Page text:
Maxwell Apenteng is a Ghanaian and joined WACSI in September 2010. He provides gardening and janitorial services at the Institute.


George Adu-Mintah is a Ghanaian and currently the Protocol Assistant/Driver at the West Africa Civil Society (WACSI). He joined the Institute in October 2006.


Ibrahim Kwaku Gbadago is a Ghanaian. He joined the Institute in 2008 and provides janitorial services and assisting the institute's errands. Before joining the Institute, he worked at the Palestinian embassy in Accra, Ghana.


Ruth Yakana is from Cameroon and currently the Receptionist at the West Africa Civil Society Institute (WACSI). She joined the Institute in 2020.


Bethel is a Ghanaian. He provides technical and IT related support to the Institute. He joined the Institute in October 2006.


Whitnay Segnonna holds a Bachelor’s Degree in International Management from the University of Benin. With 2 years of experience, she has a strong knowledge of organizational and project management. Combined with her bilingualism, she is very passionate about her work. She joined WACSI as Project Assistant on Critical Ecosystem Partnership Fund (CEPF) for the Capacity Development Unit.


Stella Yawa Wowoui holds a Bachelor’s Degree in Translation Studies. She has a perfect grasp of both French and English, as well as an intermediate level in Spanish. She is currently working as a Project Assistant on the Techsoup Project.


Kwame is an experienced IT Consultant/Software Developer. He is skilled in Web Applications Development, Digital Security, Database Management, Digital Marketing and Brand Management. He holds a Bachelor's Degree in Information Technology and is a Microsoft Programme Alumni. He is currently serving as a Marketing and IT Officer on the Techsoup Project.


Grace Akpene Ziggah is a Togolese and currently the Logistics Officer and also assists in administration duties at the West Africa Civil Society Institute (WACSI). She joined the Institute in June 2009.


Lilian Dafeamekpor is a Ghanaian and currently the Assistant to the Executive Director at the West Africa Civil Society Institute (WACSI). She joined the Institute in 2020.


John P. Frinjuah has expertise and interests in civil society, international development, democracy and governance, conflict, crisis, and security. He has extensive experience working with civil society and international development organizations where he supported and managed research, programmes, and provided technical assistance on a variety of themes around public policy, governance, and development. He is an alumnus of the University of Ghana and the Fletcher School of Law and Diplomacy - Tufts University in the United States, with a Bachelor of Arts in Political Science and Master of Arts in Law and Diplomacy from two institutions respectively. John speaks English, French and several Ghanaian and regional West Africa languages.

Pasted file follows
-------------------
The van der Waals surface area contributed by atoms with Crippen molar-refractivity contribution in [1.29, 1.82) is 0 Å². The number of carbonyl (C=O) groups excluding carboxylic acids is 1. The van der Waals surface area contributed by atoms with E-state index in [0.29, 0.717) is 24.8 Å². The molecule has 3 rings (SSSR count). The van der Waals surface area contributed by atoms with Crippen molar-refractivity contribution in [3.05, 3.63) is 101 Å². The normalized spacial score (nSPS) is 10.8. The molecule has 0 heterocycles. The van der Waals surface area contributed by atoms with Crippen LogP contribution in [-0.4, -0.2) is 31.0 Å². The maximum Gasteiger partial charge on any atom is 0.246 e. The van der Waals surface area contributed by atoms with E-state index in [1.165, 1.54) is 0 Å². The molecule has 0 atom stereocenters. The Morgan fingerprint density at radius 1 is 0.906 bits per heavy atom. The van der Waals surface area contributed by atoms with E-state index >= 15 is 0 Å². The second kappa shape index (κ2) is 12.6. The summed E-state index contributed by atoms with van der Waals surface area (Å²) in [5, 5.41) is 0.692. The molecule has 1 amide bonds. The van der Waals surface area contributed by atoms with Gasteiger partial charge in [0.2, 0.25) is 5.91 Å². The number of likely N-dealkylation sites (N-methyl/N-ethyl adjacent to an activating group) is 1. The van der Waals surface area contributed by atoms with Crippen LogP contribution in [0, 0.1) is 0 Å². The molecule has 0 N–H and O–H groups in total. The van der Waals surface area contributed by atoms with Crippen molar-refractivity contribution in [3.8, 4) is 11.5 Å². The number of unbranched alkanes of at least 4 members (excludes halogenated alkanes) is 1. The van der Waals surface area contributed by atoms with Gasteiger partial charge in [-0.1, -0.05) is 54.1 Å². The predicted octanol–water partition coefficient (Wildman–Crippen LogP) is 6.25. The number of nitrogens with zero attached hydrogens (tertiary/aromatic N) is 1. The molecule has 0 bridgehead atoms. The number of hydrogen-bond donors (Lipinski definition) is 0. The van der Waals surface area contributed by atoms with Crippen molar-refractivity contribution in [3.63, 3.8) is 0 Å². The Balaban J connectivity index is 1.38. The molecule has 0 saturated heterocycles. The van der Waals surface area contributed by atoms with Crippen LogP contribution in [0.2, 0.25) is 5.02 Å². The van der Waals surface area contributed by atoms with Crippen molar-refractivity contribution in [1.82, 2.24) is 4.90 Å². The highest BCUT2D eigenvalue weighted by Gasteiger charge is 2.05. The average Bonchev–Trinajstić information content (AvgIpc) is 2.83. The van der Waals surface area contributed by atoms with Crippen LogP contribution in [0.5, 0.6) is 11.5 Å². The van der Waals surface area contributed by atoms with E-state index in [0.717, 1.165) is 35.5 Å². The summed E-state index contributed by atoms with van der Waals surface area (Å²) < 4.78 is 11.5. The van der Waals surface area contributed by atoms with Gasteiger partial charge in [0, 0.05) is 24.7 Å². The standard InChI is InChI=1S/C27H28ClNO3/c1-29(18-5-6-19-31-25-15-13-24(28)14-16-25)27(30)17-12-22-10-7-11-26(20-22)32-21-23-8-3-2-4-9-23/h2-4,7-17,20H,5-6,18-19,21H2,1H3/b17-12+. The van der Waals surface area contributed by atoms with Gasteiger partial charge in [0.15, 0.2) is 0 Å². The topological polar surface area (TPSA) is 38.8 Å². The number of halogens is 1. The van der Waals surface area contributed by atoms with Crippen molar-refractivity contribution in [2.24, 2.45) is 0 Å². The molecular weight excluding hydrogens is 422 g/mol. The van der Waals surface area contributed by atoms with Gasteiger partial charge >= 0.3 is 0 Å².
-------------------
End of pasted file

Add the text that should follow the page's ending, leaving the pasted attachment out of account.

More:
Gervin has extensive international development experience, including 5 years of policy advocacy and capacity building of grass root organisations. He has implemented over the years a combination of agriculture value chain, livelihood, food security and governance and rights programmes.
Prior to joining WACSI, Gervin worked on two USAID projects focusing on agriculture value chain development and governance in northern Ghana
Gervin holds a master’s degree in development & Governance from the University of Duisburg-Essen, Germany as well as a Masters in Global Studies from the Universities of Vienna (Austria), Leipzig (Germany) and California (Santa Barbara), USA. He is passionate social justice and inclusion.


Leandre Banon, Beninese, joined WACSI in September 2014 as Capacity Development Programme Assistant. Since then, he has worked in various units within the Institute to support operational and institutional capacity strengthening programmes for civil society in the region. Currently serving as Capacity Development Programme Officer at WACSI, his main responsibilities involve designing, planning, implementing and monitoring capacity development programmes for civil society constituents and grouping across the West Africa. Leandre is a certified Change the Game Academy Programme Trainer. His background lies in the areas of economics and development planning.


Samuel Appiah is a Ghanaian and currently the Programme Officer in the Finance and Administrative Unit at the West Africa Civil Society Institute (WACSI). He joined the Institute in May, 2016.